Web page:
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Official language to be drafted for county-wide ambulance district


Last updated 7/9/2020 at 11:50am

The Hill County Commission, along with representative of the City of Havre and the Havre Ambulance Service and Rudyard Ambulance Service, met to continue discussions about the creation of county-wide ambulance district Wednesday and decided to start drafting language for the proposal.

Hill County Commissioner Diane McLean said it was time start drafting the plans for the county-wide district since the commission had officially voted to move forward on it and Hill County Commissioner Mike Wendland agreed.

“In my opinion, it’s important that we begin the process of putting together the language,” she said.

Hill County Clerk and Recorder Sue Armstrong said she and Hill County Treasurer Sandy Brown would begin drafting language based on the $675,000 dollar estimated budget for the proposed district that Finance Director and City Clerk Doug Kaercher calculated.

Kaercher said he’d spoken with Montana State University Extension Local Government Center Director Dan Clark, who advised that they make it clear in the drafted language that the proposed mills are floating mills which can account for the change in mill value in the event of economic changes.

Kaercher said the language should make clear that unused mills can be assessed to pay for capital costs down the road if, for instance a new ambulance was needed, similar to a capital improvement program.

Lowell Strissel of the Rudyard Ambulance Service said he hadn’t been able to come up with dollar figures for estimated capital costs in the coming two, five and 10 years as discussed at the last meeting yet, but that he would share what he had.

Hill County Commissioner Mark Peterson said it was especially important that the costs not be underestimated the first time around or the group would have to come back to make changes later.

“We’ve got to make sure that we don’t start too low, because if we do, we’ll never catch up,” he said.

He also said attendees should have their eyes open for people to serve on the Ambulance District Board that would need to be created if the district were to pass.

Strissel came to the meeting with a list of questions he’d received from the people he talked to in his service area.

One of these questions regarded the out-of-city rate that is charged to non-city residents when using the ambulance service.

Kaercher said that rate was instituted in order to make up for the county’s refusal to sufficiently fund their share of the service and as such would be eliminated as a result of the county-wide district.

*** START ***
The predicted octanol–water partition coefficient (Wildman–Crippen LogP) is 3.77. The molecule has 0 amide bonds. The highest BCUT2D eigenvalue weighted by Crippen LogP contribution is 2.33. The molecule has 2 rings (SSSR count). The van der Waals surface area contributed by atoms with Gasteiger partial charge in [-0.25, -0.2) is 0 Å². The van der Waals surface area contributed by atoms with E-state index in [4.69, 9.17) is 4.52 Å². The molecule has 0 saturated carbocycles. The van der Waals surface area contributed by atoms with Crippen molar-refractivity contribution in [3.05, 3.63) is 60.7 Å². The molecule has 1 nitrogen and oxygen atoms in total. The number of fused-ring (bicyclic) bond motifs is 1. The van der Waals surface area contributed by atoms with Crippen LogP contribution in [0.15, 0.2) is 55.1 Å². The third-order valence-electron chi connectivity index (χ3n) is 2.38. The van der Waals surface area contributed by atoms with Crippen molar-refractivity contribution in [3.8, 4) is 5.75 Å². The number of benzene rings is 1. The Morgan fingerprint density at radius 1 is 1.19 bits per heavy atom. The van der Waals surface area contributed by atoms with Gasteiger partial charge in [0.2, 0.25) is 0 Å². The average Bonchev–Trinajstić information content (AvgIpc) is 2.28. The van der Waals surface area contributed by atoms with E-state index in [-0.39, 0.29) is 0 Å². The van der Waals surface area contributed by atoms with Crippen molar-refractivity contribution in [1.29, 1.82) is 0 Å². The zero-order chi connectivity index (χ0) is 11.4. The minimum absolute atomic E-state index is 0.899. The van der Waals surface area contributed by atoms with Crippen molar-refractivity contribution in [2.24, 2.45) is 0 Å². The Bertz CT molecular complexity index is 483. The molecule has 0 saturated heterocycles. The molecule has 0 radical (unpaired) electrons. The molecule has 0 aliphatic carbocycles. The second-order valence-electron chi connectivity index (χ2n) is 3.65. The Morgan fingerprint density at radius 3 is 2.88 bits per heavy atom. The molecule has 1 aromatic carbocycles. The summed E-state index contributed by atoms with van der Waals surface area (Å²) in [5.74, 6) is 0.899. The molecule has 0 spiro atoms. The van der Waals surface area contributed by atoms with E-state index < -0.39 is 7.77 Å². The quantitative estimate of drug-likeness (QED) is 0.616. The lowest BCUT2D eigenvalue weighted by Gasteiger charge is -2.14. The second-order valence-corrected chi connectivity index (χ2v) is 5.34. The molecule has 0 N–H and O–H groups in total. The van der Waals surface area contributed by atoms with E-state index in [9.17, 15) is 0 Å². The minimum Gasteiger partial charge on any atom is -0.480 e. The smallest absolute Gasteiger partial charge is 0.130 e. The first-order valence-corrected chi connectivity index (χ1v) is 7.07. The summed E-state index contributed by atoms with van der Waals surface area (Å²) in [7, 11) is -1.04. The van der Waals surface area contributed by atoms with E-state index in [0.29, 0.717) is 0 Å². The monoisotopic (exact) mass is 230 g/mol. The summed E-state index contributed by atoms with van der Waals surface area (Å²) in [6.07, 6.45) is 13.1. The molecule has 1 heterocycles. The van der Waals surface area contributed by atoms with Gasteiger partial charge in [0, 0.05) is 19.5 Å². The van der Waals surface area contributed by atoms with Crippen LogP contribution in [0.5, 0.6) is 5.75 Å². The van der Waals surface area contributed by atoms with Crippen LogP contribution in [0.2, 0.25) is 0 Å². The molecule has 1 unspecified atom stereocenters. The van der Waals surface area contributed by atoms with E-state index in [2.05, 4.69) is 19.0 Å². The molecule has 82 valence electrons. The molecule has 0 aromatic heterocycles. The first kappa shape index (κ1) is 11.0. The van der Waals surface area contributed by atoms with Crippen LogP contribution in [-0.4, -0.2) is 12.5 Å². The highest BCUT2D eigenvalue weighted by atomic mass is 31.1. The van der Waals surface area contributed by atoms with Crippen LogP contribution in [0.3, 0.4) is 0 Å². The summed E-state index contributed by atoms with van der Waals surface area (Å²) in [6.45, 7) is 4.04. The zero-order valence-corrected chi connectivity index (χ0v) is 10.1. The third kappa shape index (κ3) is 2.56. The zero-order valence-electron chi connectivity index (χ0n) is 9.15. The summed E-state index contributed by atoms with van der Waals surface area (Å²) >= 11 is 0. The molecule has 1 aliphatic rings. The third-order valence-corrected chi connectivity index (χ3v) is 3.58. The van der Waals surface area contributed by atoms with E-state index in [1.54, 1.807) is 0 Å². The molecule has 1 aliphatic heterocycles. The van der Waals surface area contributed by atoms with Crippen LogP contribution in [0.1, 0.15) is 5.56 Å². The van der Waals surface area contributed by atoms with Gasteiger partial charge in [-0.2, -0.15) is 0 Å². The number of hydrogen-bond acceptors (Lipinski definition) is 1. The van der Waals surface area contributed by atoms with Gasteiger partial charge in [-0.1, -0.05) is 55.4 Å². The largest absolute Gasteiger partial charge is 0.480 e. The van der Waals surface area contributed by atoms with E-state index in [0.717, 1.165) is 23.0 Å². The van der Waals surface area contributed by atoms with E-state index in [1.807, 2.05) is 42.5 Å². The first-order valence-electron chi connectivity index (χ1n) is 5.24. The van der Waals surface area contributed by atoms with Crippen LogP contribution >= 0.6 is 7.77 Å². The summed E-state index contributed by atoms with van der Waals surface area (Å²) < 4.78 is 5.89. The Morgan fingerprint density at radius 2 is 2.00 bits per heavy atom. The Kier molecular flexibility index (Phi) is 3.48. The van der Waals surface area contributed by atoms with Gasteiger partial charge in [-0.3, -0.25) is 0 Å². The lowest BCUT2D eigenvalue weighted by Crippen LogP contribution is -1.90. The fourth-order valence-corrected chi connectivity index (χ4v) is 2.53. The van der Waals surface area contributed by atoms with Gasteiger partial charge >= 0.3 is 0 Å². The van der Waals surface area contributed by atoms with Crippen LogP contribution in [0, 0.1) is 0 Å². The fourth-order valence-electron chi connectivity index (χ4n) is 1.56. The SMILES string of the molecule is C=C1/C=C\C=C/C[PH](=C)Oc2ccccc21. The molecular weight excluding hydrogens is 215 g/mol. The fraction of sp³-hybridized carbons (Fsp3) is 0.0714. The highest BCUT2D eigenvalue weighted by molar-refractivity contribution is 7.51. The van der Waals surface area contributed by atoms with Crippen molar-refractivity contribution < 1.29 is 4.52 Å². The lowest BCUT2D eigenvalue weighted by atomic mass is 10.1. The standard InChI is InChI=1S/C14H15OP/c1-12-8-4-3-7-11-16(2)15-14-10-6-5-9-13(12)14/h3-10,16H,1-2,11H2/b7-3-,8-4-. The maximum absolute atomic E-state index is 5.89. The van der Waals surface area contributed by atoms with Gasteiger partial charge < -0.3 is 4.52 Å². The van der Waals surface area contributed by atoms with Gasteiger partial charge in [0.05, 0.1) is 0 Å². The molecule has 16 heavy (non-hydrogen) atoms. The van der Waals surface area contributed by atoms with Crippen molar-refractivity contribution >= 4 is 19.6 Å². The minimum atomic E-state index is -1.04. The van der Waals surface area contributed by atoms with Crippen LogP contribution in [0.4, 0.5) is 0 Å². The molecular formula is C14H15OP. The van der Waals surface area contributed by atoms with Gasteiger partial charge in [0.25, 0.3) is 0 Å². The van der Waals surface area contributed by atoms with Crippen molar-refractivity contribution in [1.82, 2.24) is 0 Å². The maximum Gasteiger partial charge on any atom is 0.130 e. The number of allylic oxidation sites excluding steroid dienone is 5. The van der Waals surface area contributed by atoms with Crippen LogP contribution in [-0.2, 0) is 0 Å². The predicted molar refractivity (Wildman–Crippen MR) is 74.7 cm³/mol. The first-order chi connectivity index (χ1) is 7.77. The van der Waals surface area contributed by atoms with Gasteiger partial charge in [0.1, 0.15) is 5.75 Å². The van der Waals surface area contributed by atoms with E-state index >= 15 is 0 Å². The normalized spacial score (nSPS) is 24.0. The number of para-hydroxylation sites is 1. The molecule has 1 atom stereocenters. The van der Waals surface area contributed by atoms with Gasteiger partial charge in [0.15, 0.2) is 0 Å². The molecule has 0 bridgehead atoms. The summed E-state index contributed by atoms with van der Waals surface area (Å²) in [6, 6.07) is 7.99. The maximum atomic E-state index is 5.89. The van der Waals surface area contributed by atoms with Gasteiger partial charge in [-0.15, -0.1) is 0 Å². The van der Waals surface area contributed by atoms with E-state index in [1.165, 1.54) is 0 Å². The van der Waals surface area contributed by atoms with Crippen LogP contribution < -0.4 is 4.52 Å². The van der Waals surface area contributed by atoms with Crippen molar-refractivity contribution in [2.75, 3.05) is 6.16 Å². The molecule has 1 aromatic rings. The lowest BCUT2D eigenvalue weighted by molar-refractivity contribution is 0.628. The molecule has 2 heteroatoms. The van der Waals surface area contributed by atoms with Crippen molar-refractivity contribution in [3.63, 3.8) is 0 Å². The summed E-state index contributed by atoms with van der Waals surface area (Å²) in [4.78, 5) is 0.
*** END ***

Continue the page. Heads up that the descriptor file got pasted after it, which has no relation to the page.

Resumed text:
Kaercher said this rate didn’t solve much anyway because so many of the call from the area were covered by Medicare and Medicaid.

Peterson said the fact that so many charges have been written off as a result of these program posed a problem for the ambulance service.

“Medicare and Medicaid has a huge impact and people want to know that, they want to know what that impact is,” Peterson said.

“It’s not anything that the departments are doing wrong, it’s the mechanism of payment,” he added.

Kaeracher said the service still collects on many of the charges, but over a longer period of time due to the financial situations people on those programs are often in. He said this does have an impact on the service it’s not as dramatic as it may look on paper.

“We’re getting most of those bills paid,” he said.

Strissel also said he got requests for details regarding how many calls go to which parts of the county, and Peterson said some of this is information that they should have ready for the public meetings coming up July 14 at 7 p.m. at Spenser’s Hi-Way Bar in Hingham and July 15 at 6:30 p.m. at the Great Northern Fairgrounds Community Center in Havre.

Kaercher said much of that information isn’t really relevant to the matter at hand because the goal of the county-wide district is to create a funding mechanism to keep the ambulance service at its current level of functionality, not to fundamentally change how the it operates.

He also said there is a level of detail that he was not willing to provide for reasons of privacy.

“I’m willing to answer any financial questions, but I’m not willing to go out there and give you all of the calls and what they were, because that is nobody’s business,” he said.

Havre Mayor Tim Solomon and Wendland said if Strissel did want more information he could set up a meeting with the billing department and they might be able to help him answer some of his questions.

Strissel also asked if there was a possibility of the service being to include paramedic service, but Kaercher and Havre Fire Chief Mel Paulson said there is little chance of that just because there’s not enough money for it.


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